In choosing a word for the Greek that is typically translated as “gospel” in English, a number of languages construct a phrase meaning “good news,” “joyful report” or “happiness-bringing words.” In some instances such a phrase may be slightly expanded in order to convey the proper meaning, e.g. “new good word” (Tzotzil), or it may involve some special local usage:

Vitaly Voinov tells this story about the translation into Rutul (click or tap here to see the rest of this insight):

“In Rutul, it was only during the most recent consultant checking session that I realized that the Rutul word for Gospel – Incir (from Arabic إنجيل — Injil) — sounds and looks exactly like the word that means ‘fig’ in Rutul. This is a case of homonymy, in which two completely non-related words from differing historical sources have come to sound exactly alike. Most Rutul speakers know that incir means ‘fig’ because they grow this fruit in their yard or buy it at the market every week. However, because the religious sphere of discourse was heavily disparaged during the Soviet era, most people simply never encountered Incir with the meaning of ‘Gospel.’ This meaning of the word, which Rutuls of the pre-Soviet era knew from the Koran, simply fell into disuse and never had much reason for returning into contemporary Rutul since there is no Christian church established among the people. So if the translator continues to use the term Incir as the rendering for ‘Gospel,’ he runs the risk that most readers will, at best, read the word with a smile because they know that it also means ‘fig,’ and, at worst, will completely misunderstand the word. The seemingly ‘easy’ solution in this case is for the translator to use a Rutul neologism meaning ‘Joyful Message’ or ‘Good News,’ [see above] instead of Incir; but in fact it is not all that easy to make this change if the translator himself insists on using the historical word because at least some Rutuls still understand it as meaning ‘Gospel.’ This is a situation in which the translation team has to gradually grow into the understanding that a fully intelligible translation of Scripture is preferable to one that maintains old words at the cost of alienating much of the readership.”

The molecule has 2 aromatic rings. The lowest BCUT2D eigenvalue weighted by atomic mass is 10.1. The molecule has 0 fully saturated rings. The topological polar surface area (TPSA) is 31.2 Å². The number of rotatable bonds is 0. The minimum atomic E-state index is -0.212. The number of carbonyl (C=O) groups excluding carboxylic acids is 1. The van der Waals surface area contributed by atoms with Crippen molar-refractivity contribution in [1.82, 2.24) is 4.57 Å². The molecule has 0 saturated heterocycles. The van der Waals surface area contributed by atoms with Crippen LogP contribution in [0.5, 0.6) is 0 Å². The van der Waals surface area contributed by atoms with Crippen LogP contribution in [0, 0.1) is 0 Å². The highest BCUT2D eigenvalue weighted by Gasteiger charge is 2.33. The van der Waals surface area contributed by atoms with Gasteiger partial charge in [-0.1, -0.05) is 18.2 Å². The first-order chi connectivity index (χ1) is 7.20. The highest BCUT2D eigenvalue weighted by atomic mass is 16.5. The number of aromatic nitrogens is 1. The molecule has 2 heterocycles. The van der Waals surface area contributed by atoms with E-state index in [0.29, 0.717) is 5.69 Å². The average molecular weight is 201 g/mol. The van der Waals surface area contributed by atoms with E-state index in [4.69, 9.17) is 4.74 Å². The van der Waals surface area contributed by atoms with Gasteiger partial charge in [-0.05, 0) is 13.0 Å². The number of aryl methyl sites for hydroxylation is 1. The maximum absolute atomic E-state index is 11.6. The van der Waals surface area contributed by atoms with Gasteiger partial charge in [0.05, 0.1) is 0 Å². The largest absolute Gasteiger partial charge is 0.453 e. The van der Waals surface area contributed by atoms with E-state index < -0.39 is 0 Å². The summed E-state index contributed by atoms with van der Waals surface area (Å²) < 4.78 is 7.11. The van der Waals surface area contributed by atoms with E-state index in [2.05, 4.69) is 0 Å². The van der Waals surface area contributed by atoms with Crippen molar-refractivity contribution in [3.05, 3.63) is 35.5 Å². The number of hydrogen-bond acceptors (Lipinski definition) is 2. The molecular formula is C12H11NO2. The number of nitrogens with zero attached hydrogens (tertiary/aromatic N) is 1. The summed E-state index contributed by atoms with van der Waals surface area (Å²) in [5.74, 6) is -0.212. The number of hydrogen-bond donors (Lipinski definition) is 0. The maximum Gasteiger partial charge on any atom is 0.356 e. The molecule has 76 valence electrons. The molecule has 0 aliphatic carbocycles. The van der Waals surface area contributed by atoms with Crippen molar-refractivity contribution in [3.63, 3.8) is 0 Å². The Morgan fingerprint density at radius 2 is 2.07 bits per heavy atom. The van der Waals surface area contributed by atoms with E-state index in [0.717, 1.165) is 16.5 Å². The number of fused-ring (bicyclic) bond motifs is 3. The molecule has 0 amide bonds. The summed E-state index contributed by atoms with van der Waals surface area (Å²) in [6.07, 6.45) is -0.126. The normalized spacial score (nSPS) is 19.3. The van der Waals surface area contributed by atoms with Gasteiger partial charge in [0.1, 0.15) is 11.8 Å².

For “good news,” see also Isaiah 52:7.

peace (being at peace)

The Hebrew and Greek that is translated into English as “peace” (or “at ease”) is (back-) translated with a variety of idioms and phrases:

complete verse (Ephesians 6:15)

Following are a number of back-translations of Ephesians 6:15:

  • Uma: “We must be ready to announce the Good News that makes mankind united/at-peace with God, consider it shoes that make-strong our standing.” (Source: Uma Back Translation)
  • Yakan: “You should always be ready/equipped to speak about the good news that God has reconciled mankind (to himself) because of what Almasi did. This is figurative your shoes.” (Source: Yakan Back Translation)
  • Western Bukidnon Manobo: “Always be ready to tell the good news about the peace which God gives and this is your shoes.” (Source: Western Bukidnon Manobo Back Translation)
  • Kankanaey: “What moreover you use-for-shoes which grip-tightly on the path-on-which-you -are-walking, it is the good news concerning the peace which God gives.” (Source: Kankanaey Back Translation)
  • Tagbanwa: “The far-from-ordinary peace of mind/inner-being which is the outcome of your believing/obeying the Good News, that’s like your military shoes so that your feet will really be prepared, (they) won’t slip.” (Source: Tagbanwa Back Translation)
  • Tenango Otomi: “The soldier, when it is necessary for him to move out, is prepared when he puts on shoes. Do like this in that you earnestly go to tell the good news. Tell the people how they can be put at peace with God.” (Source: Tenango Otomi Back Translation)